DP12089 The Digital Revolution and Targeting Public Expenditure for Poverty Reduction
|Publication Date:||June 2017|
|Programme Areas:||Development Economics|
|Link to this Page:||cepr.org/active/publications/discussion_papers/dp.php?dpno=12089|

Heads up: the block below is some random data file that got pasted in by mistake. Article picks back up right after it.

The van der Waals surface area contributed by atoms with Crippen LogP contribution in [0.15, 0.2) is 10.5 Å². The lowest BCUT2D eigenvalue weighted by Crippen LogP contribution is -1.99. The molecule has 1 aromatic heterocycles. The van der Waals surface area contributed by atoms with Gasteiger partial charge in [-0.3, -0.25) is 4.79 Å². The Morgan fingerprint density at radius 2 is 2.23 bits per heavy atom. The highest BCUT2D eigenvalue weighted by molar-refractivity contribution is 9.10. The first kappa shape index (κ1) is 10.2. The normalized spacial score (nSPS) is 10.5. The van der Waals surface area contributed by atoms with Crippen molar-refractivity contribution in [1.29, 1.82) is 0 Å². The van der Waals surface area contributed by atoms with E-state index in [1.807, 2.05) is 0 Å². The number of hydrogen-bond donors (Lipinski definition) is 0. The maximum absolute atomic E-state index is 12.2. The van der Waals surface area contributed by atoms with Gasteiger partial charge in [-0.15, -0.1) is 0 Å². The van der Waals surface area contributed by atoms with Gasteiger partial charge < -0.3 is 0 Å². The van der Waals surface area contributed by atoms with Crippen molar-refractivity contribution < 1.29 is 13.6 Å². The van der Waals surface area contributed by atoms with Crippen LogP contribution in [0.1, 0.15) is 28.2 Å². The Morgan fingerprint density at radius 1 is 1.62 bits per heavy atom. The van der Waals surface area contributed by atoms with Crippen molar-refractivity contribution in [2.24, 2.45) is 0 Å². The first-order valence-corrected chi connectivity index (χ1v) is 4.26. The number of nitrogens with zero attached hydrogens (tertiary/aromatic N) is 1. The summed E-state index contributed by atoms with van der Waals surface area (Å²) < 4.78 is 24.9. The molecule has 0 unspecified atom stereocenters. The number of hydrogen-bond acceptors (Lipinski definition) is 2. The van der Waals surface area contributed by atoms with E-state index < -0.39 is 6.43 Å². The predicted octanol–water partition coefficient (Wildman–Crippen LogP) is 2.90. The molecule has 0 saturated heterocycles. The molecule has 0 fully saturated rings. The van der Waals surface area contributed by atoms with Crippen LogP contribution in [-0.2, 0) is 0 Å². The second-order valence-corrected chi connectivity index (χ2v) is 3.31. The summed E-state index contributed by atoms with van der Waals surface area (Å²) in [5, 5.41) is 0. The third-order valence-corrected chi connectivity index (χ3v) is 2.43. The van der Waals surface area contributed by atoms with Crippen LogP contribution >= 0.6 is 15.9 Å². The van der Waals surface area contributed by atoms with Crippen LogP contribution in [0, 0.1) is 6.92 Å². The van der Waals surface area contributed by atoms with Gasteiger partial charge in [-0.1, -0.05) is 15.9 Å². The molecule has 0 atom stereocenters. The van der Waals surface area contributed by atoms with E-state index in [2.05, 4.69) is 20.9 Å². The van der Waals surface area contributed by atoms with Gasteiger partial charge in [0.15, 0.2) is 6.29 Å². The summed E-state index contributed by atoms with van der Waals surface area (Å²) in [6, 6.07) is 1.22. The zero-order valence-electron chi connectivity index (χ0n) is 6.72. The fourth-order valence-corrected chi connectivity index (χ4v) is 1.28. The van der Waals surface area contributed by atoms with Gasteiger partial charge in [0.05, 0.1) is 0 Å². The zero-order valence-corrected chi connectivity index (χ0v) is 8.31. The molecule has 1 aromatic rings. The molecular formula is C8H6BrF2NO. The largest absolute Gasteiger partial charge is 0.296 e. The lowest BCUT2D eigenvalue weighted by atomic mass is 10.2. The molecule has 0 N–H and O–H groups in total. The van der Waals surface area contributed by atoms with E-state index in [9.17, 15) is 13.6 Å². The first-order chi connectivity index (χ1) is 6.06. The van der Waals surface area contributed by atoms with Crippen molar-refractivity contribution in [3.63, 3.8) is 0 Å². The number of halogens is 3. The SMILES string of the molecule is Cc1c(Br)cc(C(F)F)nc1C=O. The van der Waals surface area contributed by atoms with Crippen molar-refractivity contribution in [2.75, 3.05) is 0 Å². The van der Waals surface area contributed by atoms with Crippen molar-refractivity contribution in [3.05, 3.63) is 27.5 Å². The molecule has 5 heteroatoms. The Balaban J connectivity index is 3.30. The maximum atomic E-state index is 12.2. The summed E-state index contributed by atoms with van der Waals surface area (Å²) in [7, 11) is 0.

The Digital Revolution is often argued as providing solutions to the problems of targeting of public expenditure for poverty reduction. This paper revisits the fundamentals of the theory of targeting to pinpoint the possible impacts of the digital revolution on the three dimensions of fine targeting highlighted there - information costs, high implicit marginal tax rates, and political economy. It is argued that while the digital revolution may reduce information costs, although the exact nature of its impact needs to be carefully considered, it does not necessarily address all issues and indeed in some situations may worsen the tradeoffs. Thus the object of this paper is to sound a note of caution. The hype around the digital revolution needs to be duly mitigated by the lessons of the conventional literature on targeting of anti-poverty transfers.